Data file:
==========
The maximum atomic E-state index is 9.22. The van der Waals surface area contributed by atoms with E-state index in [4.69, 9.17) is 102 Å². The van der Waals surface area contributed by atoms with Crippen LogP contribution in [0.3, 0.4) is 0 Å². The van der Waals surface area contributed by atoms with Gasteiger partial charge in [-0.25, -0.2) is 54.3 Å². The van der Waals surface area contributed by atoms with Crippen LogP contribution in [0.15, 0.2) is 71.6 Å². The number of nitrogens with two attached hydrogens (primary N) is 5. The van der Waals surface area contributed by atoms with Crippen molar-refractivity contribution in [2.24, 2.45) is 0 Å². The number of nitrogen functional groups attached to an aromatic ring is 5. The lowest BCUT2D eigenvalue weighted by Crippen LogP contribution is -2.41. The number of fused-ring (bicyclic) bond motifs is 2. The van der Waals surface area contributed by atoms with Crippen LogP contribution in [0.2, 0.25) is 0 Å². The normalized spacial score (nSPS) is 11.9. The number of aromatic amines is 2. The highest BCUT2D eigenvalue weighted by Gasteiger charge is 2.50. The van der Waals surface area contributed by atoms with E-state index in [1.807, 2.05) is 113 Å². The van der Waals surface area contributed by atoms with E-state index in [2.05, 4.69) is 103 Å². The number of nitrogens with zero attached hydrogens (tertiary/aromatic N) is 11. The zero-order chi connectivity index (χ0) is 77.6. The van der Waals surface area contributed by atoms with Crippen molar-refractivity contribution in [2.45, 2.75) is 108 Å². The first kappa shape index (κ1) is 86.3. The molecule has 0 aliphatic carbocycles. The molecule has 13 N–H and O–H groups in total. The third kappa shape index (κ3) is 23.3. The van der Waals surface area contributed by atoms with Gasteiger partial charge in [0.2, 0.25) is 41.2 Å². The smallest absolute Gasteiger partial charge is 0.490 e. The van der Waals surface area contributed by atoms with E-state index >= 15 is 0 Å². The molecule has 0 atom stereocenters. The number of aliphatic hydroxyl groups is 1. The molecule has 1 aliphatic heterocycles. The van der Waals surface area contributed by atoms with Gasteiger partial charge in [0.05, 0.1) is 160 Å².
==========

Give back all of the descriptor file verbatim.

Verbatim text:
The maximum atomic E-state index is 9.22. The van der Waals surface area contributed by atoms with E-state index in [4.69, 9.17) is 102 Å². The van der Waals surface area contributed by atoms with Crippen LogP contribution in [0.3, 0.4) is 0 Å². The van der Waals surface area contributed by atoms with Gasteiger partial charge in [-0.25, -0.2) is 54.3 Å². The van der Waals surface area contributed by atoms with Crippen LogP contribution in [0.15, 0.2) is 71.6 Å². The number of nitrogens with two attached hydrogens (primary N) is 5. The van der Waals surface area contributed by atoms with Crippen molar-refractivity contribution in [2.24, 2.45) is 0 Å². The number of nitrogen functional groups attached to an aromatic ring is 5. The lowest BCUT2D eigenvalue weighted by Crippen LogP contribution is -2.41. The number of fused-ring (bicyclic) bond motifs is 2. The van der Waals surface area contributed by atoms with Crippen LogP contribution in [0.2, 0.25) is 0 Å². The normalized spacial score (nSPS) is 11.9. The number of aromatic amines is 2. The highest BCUT2D eigenvalue weighted by Gasteiger charge is 2.50. The van der Waals surface area contributed by atoms with E-state index in [1.807, 2.05) is 113 Å². The van der Waals surface area contributed by atoms with E-state index in [2.05, 4.69) is 103 Å². The number of nitrogens with zero attached hydrogens (tertiary/aromatic N) is 11. The zero-order chi connectivity index (χ0) is 77.6. The van der Waals surface area contributed by atoms with Crippen molar-refractivity contribution in [2.45, 2.75) is 108 Å². The first kappa shape index (κ1) is 86.3. The molecule has 0 aliphatic carbocycles. The molecule has 13 N–H and O–H groups in total. The third kappa shape index (κ3) is 23.3. The van der Waals surface area contributed by atoms with Gasteiger partial charge in [0.2, 0.25) is 41.2 Å². The smallest absolute Gasteiger partial charge is 0.490 e. The van der Waals surface area contributed by atoms with E-state index >= 15 is 0 Å². The molecule has 0 atom stereocenters. The number of aliphatic hydroxyl groups is 1. The molecule has 1 aliphatic heterocycles. The van der Waals surface area contributed by atoms with Gasteiger partial charge in [0.05, 0.1) is 160 Å².